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The Dynamic Effects of Currency Union on Trade

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  • Paul Bergin
  • Ching-Yi Lin

Abstract

A currency union's ability to increase international trade is one of the most debated questions in international macroeconomics. This paper studies the dynamics of these trade effects. First, an empirical study of the European Monetary Union finds that the extensive margin of trade (entry of new firms or goods) responds several years ahead of overall trade volume. This implies that the intensive margin (previously traded goods) falls in the run-up to EMU. The paper's theoretical contribution is to study the announcement of a future monetary union as a news shock to trade costs in the context of a dynamic stochastic general equilibrium trade model. Early entry of new firms in anticipation is explainable as a rational forward-looking response under certain conditions, where essential elements include sunk costs of exporting and heterogeneity among firms of a type known before entry. The findings help identify which types of trading frictions are reduced by a currency union. The important role of expectations also indicates that continued gains from EMU depend upon long-term credibility of the union.

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Bibliographic Info

Paper provided by National Bureau of Economic Research, Inc in its series NBER Working Papers with number 16259.

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Date of creation: Aug 2010
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Publication status: published as Bergin, Paul R. & Lin, Ching-Yi, 2012. "The dynamic effects of a currency union on trade," Journal of International Economics, Elsevier, vol. 87(2), pages 191-204.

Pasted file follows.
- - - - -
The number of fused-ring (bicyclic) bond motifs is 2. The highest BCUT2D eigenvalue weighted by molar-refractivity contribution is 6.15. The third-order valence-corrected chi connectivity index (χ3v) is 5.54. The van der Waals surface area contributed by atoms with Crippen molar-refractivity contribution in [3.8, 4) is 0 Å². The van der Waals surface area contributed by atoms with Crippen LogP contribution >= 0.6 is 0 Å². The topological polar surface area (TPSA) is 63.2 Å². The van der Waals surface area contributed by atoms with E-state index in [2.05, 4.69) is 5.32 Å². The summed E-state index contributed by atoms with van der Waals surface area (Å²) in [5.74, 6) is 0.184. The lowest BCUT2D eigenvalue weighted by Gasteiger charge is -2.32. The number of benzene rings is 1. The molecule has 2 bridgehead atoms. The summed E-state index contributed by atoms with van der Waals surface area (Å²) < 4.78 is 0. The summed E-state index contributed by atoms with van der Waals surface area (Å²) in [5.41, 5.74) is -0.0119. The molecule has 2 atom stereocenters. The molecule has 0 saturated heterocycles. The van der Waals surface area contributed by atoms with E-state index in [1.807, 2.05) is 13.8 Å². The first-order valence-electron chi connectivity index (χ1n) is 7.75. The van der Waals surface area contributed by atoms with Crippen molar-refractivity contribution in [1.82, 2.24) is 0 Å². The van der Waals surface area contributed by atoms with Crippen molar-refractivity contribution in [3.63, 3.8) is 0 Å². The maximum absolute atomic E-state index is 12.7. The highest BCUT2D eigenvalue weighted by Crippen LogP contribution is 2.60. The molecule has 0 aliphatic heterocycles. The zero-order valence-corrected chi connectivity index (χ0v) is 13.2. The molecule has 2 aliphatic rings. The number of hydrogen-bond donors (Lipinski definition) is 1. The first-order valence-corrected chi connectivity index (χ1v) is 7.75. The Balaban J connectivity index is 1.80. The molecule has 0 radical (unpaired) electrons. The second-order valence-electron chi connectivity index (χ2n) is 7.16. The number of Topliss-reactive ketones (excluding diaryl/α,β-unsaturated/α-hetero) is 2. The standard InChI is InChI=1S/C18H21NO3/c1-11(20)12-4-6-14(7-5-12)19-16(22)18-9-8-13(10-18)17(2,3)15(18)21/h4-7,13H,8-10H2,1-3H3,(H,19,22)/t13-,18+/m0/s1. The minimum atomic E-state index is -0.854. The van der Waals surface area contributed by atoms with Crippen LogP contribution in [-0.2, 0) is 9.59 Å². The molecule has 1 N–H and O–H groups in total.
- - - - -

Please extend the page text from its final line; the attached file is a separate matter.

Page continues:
Handle: RePEc:nbr:nberwo:16259

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Citations

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Cited by:
  1. Moser, Christoph & Rose, Andrew K., 2014. "Who benefits from regional trade agreements? The view from the stock market," European Economic Review, Elsevier, vol. 68(C), pages 31-47.
  2. Campbell, Douglas L., 2013. "Relative Prices, Hysteresis, and the Decline of American Manufacturing," MPRA Paper 51723, University Library of Munich, Germany.
  3. Paul Bergin & Ling Feng & Ching-Yi Lin, 2014. "Financial Frictions and Firm Dynamics," NBER Working Papers 20099, National Bureau of Economic Research, Inc.
  4. Campbell, Douglas L., 2011. "Estimating the impact of currency unions on trade using a dynamic gravity framework," MPRA Paper 35531, University Library of Munich, Germany.
  5. Kemal Türkcan, 2014. "Investigating the Role of Extensive Margin, Intensive Margin, Price and Quantity Components on Turkey’s Export Growth during 1998-2011," Working Papers 2014/2, Turkish Economic Association.
  6. Cavallari, Lilia & D'Addona, Stefano, 2013. "Trade margins and exchange rate regimes: new evidence from a panel VAR," MPRA Paper 51585, University Library of Munich, Germany.
  7. Mario Larch , & Wolfgang Lechthaler, 2011. "Whom to Send to Doha? The Shortsighted Ones!," Kiel Working Papers 1695, Kiel Institute for the World Economy.
  8. Auray, Stéphane & Eyquem, Aurélien & Poutineau, Jean-Christophe, 2012. "The effect of a common currency on the volatility of the extensive margin of trade," Journal of International Money and Finance, Elsevier, vol. 31(5), pages 1156-1179.
  9. Florian Mölders, 2012. "On the Path to Trade Liberalization: Political Regimes in International Trade Negotiations," Discussion Papers of DIW Berlin 1245, DIW Berlin, German Institute for Economic Research.
  10. Türkcan, Kemal, 2014. "Exports Margins in Austria’s Export Growth," MPRA Paper 53085, University Library of Munich, Germany.
  11. Douglas L. Campbell, 2013. "Estimating the Impact of Currency Unions on Trade: Solving the Glick and Rose Puzzle," The World Economy, Wiley Blackwell, vol. 36(10), pages 1278-1293, October.

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